A meeting to go over the weekend’s events reveals that Saturday’s open day, held in a small vacant property in a popular street in Bromley, attracted more than 30 viewings in two hours. At one point it looked like there was a party going on with so many people crammed in. We got five full asking-price offers, though.
I spend most of this morning on the phone trying to firm up sales. One is on the verge of collapse though - the vendor needs her son to help her move out, but he won’t be available for several weeks. The buyers are dangerously close to pulling out, so my colleagues and I volunteer to help the vendor move.
The weather is glorious, so I’m pleased to be off to value a flat with a large garden. As we sold the flat upstairs a few months ago, I am well aware that today’s vendor has dogs (which try to batter down the door every time someone passes by), so I’m a little nervous about meeting them. The vendor, a young woman, shows me the flat, but there is no sign of the dogs. Then I hear barking from the garden. The dogs have been put out in the side alley and trapped there using solid oak garden furniture.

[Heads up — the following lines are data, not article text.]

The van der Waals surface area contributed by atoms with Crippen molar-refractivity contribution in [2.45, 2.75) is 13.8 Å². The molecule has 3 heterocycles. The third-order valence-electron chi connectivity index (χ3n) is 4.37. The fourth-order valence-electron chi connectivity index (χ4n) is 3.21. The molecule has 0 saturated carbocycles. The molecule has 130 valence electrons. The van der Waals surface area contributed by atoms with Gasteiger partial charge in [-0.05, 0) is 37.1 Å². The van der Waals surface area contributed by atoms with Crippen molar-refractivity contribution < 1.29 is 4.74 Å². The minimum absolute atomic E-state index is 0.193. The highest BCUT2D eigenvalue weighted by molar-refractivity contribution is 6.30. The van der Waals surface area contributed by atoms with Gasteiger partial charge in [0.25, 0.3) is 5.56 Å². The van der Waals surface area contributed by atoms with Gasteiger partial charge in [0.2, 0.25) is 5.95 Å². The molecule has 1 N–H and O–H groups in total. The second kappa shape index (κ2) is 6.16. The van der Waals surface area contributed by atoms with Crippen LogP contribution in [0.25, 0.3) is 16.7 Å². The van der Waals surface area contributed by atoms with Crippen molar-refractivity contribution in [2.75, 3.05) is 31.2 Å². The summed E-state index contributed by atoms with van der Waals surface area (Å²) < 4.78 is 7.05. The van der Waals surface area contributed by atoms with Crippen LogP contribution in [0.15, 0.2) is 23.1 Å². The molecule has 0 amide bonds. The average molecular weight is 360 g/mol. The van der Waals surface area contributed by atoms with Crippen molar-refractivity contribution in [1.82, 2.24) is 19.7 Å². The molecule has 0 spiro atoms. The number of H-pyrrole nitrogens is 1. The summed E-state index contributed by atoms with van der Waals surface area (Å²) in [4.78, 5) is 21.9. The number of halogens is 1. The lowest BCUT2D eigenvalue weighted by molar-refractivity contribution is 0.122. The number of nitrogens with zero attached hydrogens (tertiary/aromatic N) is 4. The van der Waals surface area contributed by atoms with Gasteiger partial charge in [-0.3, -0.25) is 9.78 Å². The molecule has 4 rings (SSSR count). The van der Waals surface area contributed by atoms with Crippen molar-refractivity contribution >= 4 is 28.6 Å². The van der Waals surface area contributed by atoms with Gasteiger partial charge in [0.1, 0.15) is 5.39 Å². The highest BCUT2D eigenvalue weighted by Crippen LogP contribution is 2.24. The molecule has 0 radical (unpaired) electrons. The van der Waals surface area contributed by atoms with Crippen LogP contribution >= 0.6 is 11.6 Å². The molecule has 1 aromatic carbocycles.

I venture outside and start taking notes but just as I’m about to go back indoors, out of the corner of my eye I see the garden furniture barricade topple. A huge Rottweiler leaps over it and barrels towards me. My world goes into slow motion as the owner instructs: 'Norman! Down!'
The beast immediately drops meekly to the lawn. After picking up my stomach from the floor I scurry away and console myself with the thought of a stiff drink to come later.
This morning I take a client to see a vacant property - vacant, that is, except for a stray cat wandering about looking lonely with, apparently, no one to take care of it. On hearing this story back in the office, one of my colleagues offers to adopt the puss. It’s nice to see that it’s not only people we find homes for.
A couple of completions today. Two very excited first-time buyers come in to collect their keys - they even present us with a box of chocolates for helping them. Just before I head home, a call comes in asking us to value a three-bedroom town house that backs on to woodlands. There is just enough time, so I head over there to be greeted by the vendor wearing a headscarf, T-shirt and extremely wide trousers, her 'dancing' trousers she tells me. She apologises and says that she had to push all the furniture to the edges of the room to give herself more room to dance.
I ask her what type of dancing and before I know it my shoes are off and we are weaving and waving about in her front room. Not any old dancing mind - she waits for a breezy day and then moves in time with the trees. I consider my dance episode to be my aerobic exercise for the day so reckon I can take a night off from the gym and scoot off home.
Daniella Aspland is sales manager at Kinleigh Folkard & Hayward’s Bromley office (020 8460 6066)